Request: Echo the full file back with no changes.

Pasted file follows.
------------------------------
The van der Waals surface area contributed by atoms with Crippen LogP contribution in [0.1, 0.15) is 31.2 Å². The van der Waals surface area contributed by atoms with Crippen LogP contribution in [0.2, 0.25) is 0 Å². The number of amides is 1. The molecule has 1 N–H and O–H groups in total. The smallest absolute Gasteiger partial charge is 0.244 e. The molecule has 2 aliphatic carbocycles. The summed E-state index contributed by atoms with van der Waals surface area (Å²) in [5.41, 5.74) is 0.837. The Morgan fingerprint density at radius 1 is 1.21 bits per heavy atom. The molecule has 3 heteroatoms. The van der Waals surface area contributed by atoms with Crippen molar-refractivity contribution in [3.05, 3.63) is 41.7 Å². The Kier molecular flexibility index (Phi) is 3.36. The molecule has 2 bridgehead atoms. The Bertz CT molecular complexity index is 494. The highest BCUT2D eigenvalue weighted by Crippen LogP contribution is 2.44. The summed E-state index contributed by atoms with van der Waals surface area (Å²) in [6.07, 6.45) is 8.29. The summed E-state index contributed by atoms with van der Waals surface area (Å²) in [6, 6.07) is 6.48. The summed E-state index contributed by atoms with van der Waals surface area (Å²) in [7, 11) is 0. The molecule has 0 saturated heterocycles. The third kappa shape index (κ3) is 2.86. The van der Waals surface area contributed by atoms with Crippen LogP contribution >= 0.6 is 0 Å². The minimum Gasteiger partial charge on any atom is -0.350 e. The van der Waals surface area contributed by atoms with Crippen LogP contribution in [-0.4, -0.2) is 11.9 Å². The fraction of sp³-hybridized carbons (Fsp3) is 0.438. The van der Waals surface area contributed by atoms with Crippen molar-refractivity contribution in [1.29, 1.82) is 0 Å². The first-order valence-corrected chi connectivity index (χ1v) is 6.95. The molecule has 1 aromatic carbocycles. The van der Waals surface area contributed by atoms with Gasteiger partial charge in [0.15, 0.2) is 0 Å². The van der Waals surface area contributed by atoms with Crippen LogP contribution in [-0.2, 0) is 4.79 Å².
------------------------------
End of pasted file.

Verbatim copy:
The van der Waals surface area contributed by atoms with Crippen LogP contribution in [0.1, 0.15) is 31.2 Å². The van der Waals surface area contributed by atoms with Crippen LogP contribution in [0.2, 0.25) is 0 Å². The number of amides is 1. The molecule has 1 N–H and O–H groups in total. The smallest absolute Gasteiger partial charge is 0.244 e. The molecule has 2 aliphatic carbocycles. The summed E-state index contributed by atoms with van der Waals surface area (Å²) in [5.41, 5.74) is 0.837. The Morgan fingerprint density at radius 1 is 1.21 bits per heavy atom. The molecule has 3 heteroatoms. The van der Waals surface area contributed by atoms with Crippen molar-refractivity contribution in [3.05, 3.63) is 41.7 Å². The Kier molecular flexibility index (Phi) is 3.36. The molecule has 2 bridgehead atoms. The Bertz CT molecular complexity index is 494. The highest BCUT2D eigenvalue weighted by Crippen LogP contribution is 2.44. The summed E-state index contributed by atoms with van der Waals surface area (Å²) in [6.07, 6.45) is 8.29. The summed E-state index contributed by atoms with van der Waals surface area (Å²) in [6, 6.07) is 6.48. The summed E-state index contributed by atoms with van der Waals surface area (Å²) in [7, 11) is 0. The molecule has 0 saturated heterocycles. The third kappa shape index (κ3) is 2.86. The van der Waals surface area contributed by atoms with Crippen LogP contribution >= 0.6 is 0 Å². The minimum Gasteiger partial charge on any atom is -0.350 e. The van der Waals surface area contributed by atoms with Crippen LogP contribution in [-0.4, -0.2) is 11.9 Å². The fraction of sp³-hybridized carbons (Fsp3) is 0.438. The van der Waals surface area contributed by atoms with Crippen molar-refractivity contribution in [1.29, 1.82) is 0 Å². The first-order valence-corrected chi connectivity index (χ1v) is 6.95. The molecule has 1 aromatic carbocycles. The van der Waals surface area contributed by atoms with Gasteiger partial charge in [0.15, 0.2) is 0 Å². The van der Waals surface area contributed by atoms with Crippen LogP contribution in [-0.2, 0) is 4.79 Å².